"The judges will consider (whoever,whomever) they feel is qualified." Which one is it whoever or whomever?
"The judges will consider (whoever,whomever) they feel is qualified."
Which one is it whoever or whomever?
To determine how to use whoever and whomever, you just follow some simple steps.
1. First determine what clause it is part of. In this sentence, it is part of
(whoever,whomever) they feel is qualified. (You can ignore the rest of the sentence now!)
2. Next, Turn the clause into regular order.
they feel (whoever,whomever) is qualified
3. Now that the sentence is in regular order, it is easy to see that They is the subject and (whoever, whomever) is the direct object.
4. Recall that who and whoever are nominative (subjects and predicate nominatives) and whom and whomever are objective (all types of objects).
5. The sentence should, therefore be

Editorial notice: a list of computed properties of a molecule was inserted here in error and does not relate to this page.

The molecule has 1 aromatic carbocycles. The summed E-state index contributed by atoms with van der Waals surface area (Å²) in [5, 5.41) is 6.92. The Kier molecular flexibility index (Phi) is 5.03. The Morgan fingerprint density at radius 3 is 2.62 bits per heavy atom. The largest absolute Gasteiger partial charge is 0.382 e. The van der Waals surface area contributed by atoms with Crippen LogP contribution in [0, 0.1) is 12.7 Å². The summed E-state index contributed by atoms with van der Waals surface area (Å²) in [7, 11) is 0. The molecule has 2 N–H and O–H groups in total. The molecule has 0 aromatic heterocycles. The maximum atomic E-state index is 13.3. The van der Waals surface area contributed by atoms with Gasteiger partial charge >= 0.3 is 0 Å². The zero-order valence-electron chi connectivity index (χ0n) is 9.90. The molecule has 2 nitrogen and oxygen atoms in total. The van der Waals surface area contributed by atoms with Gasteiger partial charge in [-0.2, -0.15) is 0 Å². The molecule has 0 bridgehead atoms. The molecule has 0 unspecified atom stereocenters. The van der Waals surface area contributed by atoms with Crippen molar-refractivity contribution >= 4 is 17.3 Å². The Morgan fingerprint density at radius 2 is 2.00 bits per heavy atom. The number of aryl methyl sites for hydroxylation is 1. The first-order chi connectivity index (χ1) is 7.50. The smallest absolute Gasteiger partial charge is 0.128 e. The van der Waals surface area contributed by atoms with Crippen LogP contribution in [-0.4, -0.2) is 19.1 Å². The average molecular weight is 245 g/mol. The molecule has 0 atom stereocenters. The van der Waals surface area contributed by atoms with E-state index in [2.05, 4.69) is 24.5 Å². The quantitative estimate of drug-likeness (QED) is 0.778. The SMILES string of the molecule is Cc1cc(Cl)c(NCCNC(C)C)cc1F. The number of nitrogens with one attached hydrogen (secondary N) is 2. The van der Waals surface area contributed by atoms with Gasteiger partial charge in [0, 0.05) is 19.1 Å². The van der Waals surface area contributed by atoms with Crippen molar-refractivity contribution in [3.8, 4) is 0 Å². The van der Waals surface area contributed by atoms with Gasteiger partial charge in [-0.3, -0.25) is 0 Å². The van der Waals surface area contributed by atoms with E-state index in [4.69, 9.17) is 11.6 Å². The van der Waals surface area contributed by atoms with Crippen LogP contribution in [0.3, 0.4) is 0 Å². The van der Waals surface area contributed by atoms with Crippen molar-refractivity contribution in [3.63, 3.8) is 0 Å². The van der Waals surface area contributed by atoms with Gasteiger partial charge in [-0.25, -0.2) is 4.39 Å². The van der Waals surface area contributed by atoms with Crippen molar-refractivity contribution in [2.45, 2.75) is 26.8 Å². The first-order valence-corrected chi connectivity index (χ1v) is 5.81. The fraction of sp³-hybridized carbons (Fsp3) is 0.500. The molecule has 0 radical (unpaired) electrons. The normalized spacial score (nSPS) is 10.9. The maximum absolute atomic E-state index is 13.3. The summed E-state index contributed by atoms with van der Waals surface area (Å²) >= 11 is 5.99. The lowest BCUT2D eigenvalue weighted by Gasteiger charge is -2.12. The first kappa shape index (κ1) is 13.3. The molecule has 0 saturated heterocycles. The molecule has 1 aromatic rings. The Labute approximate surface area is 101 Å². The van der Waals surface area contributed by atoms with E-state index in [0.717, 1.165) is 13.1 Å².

The judges will consider whomever they feel is qualified.
This will work for you every time you have to decide between who and whom or whoever and whomever.
This is a great question. The chief point to keep in mind is that the indefinite relative pronoun is identical in usage to the relative pronoun. In other words, the case of indefinite relative pronoun is determined by its function in the relative clause and not the sentence.
In this case, it is clear that the subject of the relative clause is the word, "they." In other words, "they" are the one who are "feeling." In light of this, the relative pronoun must be in the accusative case, or the case of the direct object. Hence, the sentence should read as follows:
"The judges will consider whomever they feel is qualified."
The main point is to always look at the relative clause and work out what is the subject and object. If you do this, you will be infallible with relative pronouns. Here is one final example:
"The judges, who are impartial, will consider whomever they feel is qualified." The "who" is the subject this time.